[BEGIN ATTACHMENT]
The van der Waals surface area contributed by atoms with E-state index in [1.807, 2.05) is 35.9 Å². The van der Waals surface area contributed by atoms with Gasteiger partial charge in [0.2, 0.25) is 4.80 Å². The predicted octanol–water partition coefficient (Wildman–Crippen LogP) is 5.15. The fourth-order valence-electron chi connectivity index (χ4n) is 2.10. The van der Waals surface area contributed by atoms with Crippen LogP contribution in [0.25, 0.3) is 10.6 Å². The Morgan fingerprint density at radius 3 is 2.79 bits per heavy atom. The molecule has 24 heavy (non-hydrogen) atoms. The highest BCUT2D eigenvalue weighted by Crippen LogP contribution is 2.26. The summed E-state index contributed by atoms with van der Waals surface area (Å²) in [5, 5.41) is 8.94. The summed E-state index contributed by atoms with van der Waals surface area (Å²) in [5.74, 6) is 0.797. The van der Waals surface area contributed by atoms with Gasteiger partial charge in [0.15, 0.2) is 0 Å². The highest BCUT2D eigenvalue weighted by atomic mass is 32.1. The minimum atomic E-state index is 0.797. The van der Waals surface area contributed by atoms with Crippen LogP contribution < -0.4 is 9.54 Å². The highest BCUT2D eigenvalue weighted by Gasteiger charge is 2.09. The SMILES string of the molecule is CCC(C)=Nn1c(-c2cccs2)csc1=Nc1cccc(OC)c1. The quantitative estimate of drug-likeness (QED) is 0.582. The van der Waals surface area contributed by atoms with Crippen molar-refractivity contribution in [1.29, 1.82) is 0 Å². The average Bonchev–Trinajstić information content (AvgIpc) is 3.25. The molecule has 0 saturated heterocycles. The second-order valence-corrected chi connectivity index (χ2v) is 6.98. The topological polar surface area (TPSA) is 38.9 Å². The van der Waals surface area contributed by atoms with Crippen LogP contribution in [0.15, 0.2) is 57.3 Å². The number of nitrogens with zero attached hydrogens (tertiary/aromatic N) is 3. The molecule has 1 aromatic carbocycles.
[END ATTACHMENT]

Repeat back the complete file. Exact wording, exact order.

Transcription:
The van der Waals surface area contributed by atoms with E-state index in [1.807, 2.05) is 35.9 Å². The van der Waals surface area contributed by atoms with Gasteiger partial charge in [0.2, 0.25) is 4.80 Å². The predicted octanol–water partition coefficient (Wildman–Crippen LogP) is 5.15. The fourth-order valence-electron chi connectivity index (χ4n) is 2.10. The van der Waals surface area contributed by atoms with Crippen LogP contribution in [0.25, 0.3) is 10.6 Å². The Morgan fingerprint density at radius 3 is 2.79 bits per heavy atom. The molecule has 24 heavy (non-hydrogen) atoms. The highest BCUT2D eigenvalue weighted by Crippen LogP contribution is 2.26. The summed E-state index contributed by atoms with van der Waals surface area (Å²) in [5, 5.41) is 8.94. The summed E-state index contributed by atoms with van der Waals surface area (Å²) in [5.74, 6) is 0.797. The van der Waals surface area contributed by atoms with Gasteiger partial charge in [0.15, 0.2) is 0 Å². The highest BCUT2D eigenvalue weighted by atomic mass is 32.1. The minimum atomic E-state index is 0.797. The van der Waals surface area contributed by atoms with Crippen LogP contribution < -0.4 is 9.54 Å². The highest BCUT2D eigenvalue weighted by Gasteiger charge is 2.09. The SMILES string of the molecule is CCC(C)=Nn1c(-c2cccs2)csc1=Nc1cccc(OC)c1. The quantitative estimate of drug-likeness (QED) is 0.582. The van der Waals surface area contributed by atoms with Crippen molar-refractivity contribution in [1.29, 1.82) is 0 Å². The average Bonchev–Trinajstić information content (AvgIpc) is 3.25. The molecule has 0 saturated heterocycles. The second-order valence-corrected chi connectivity index (χ2v) is 6.98. The topological polar surface area (TPSA) is 38.9 Å². The van der Waals surface area contributed by atoms with Crippen LogP contribution in [0.15, 0.2) is 57.3 Å². The number of nitrogens with zero attached hydrogens (tertiary/aromatic N) is 3. The molecule has 1 aromatic carbocycles.